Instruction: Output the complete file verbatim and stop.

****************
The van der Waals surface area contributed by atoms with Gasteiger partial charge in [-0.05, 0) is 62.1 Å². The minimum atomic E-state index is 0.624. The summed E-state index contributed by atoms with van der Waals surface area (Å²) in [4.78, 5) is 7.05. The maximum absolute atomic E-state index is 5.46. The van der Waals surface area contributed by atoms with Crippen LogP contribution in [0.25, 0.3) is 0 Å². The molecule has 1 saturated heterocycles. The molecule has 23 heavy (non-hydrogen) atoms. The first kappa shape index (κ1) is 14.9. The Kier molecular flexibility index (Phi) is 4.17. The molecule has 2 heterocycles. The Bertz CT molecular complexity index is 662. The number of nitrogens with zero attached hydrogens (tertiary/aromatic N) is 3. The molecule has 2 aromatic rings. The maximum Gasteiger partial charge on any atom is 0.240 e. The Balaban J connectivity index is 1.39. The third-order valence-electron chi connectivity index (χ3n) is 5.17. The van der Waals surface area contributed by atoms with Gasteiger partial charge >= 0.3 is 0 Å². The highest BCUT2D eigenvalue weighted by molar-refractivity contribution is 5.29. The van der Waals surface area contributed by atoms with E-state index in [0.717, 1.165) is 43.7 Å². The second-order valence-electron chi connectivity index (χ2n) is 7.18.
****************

The van der Waals surface area contributed by atoms with Gasteiger partial charge in [-0.05, 0) is 62.1 Å². The minimum atomic E-state index is 0.624. The summed E-state index contributed by atoms with van der Waals surface area (Å²) in [4.78, 5) is 7.05. The maximum absolute atomic E-state index is 5.46. The van der Waals surface area contributed by atoms with Crippen LogP contribution in [0.25, 0.3) is 0 Å². The molecule has 1 saturated heterocycles. The molecule has 23 heavy (non-hydrogen) atoms. The first kappa shape index (κ1) is 14.9. The Kier molecular flexibility index (Phi) is 4.17. The molecule has 2 heterocycles. The Bertz CT molecular complexity index is 662. The number of nitrogens with zero attached hydrogens (tertiary/aromatic N) is 3. The molecule has 2 aromatic rings. The maximum Gasteiger partial charge on any atom is 0.240 e. The Balaban J connectivity index is 1.39. The third-order valence-electron chi connectivity index (χ3n) is 5.17. The van der Waals surface area contributed by atoms with Gasteiger partial charge >= 0.3 is 0 Å². The highest BCUT2D eigenvalue weighted by molar-refractivity contribution is 5.29. The van der Waals surface area contributed by atoms with E-state index in [0.717, 1.165) is 43.7 Å². The second-order valence-electron chi connectivity index (χ2n) is 7.18.